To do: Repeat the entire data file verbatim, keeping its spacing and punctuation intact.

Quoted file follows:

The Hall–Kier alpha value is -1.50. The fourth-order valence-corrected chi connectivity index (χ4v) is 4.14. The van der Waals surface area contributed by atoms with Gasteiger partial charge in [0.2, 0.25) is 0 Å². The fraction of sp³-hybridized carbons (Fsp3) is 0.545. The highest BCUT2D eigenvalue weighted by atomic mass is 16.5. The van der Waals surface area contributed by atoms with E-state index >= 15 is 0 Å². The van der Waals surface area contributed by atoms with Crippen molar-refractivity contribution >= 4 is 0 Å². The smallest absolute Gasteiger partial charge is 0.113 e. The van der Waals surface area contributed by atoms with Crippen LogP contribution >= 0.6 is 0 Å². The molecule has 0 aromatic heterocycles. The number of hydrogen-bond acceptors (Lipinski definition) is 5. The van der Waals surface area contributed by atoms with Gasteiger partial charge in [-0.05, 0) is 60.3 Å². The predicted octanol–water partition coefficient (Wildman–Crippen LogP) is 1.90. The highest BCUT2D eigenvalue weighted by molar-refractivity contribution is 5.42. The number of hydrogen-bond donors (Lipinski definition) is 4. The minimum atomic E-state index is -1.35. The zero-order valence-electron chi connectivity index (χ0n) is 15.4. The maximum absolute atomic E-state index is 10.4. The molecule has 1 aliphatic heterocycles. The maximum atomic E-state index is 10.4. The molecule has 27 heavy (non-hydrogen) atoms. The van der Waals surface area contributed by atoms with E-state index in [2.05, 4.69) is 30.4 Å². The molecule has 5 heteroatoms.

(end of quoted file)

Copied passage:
The Hall–Kier alpha value is -1.50. The fourth-order valence-corrected chi connectivity index (χ4v) is 4.14. The van der Waals surface area contributed by atoms with Gasteiger partial charge in [0.2, 0.25) is 0 Å². The fraction of sp³-hybridized carbons (Fsp3) is 0.545. The highest BCUT2D eigenvalue weighted by atomic mass is 16.5. The van der Waals surface area contributed by atoms with E-state index >= 15 is 0 Å². The van der Waals surface area contributed by atoms with Crippen molar-refractivity contribution >= 4 is 0 Å². The smallest absolute Gasteiger partial charge is 0.113 e. The van der Waals surface area contributed by atoms with Crippen LogP contribution >= 0.6 is 0 Å². The molecule has 0 aromatic heterocycles. The number of hydrogen-bond acceptors (Lipinski definition) is 5. The van der Waals surface area contributed by atoms with Gasteiger partial charge in [-0.05, 0) is 60.3 Å². The predicted octanol–water partition coefficient (Wildman–Crippen LogP) is 1.90. The highest BCUT2D eigenvalue weighted by molar-refractivity contribution is 5.42. The number of hydrogen-bond donors (Lipinski definition) is 4. The minimum atomic E-state index is -1.35. The zero-order valence-electron chi connectivity index (χ0n) is 15.4. The maximum absolute atomic E-state index is 10.4. The molecule has 1 aliphatic heterocycles. The maximum atomic E-state index is 10.4. The molecule has 27 heavy (non-hydrogen) atoms. The van der Waals surface area contributed by atoms with E-state index in [2.05, 4.69) is 30.4 Å². The molecule has 5 heteroatoms.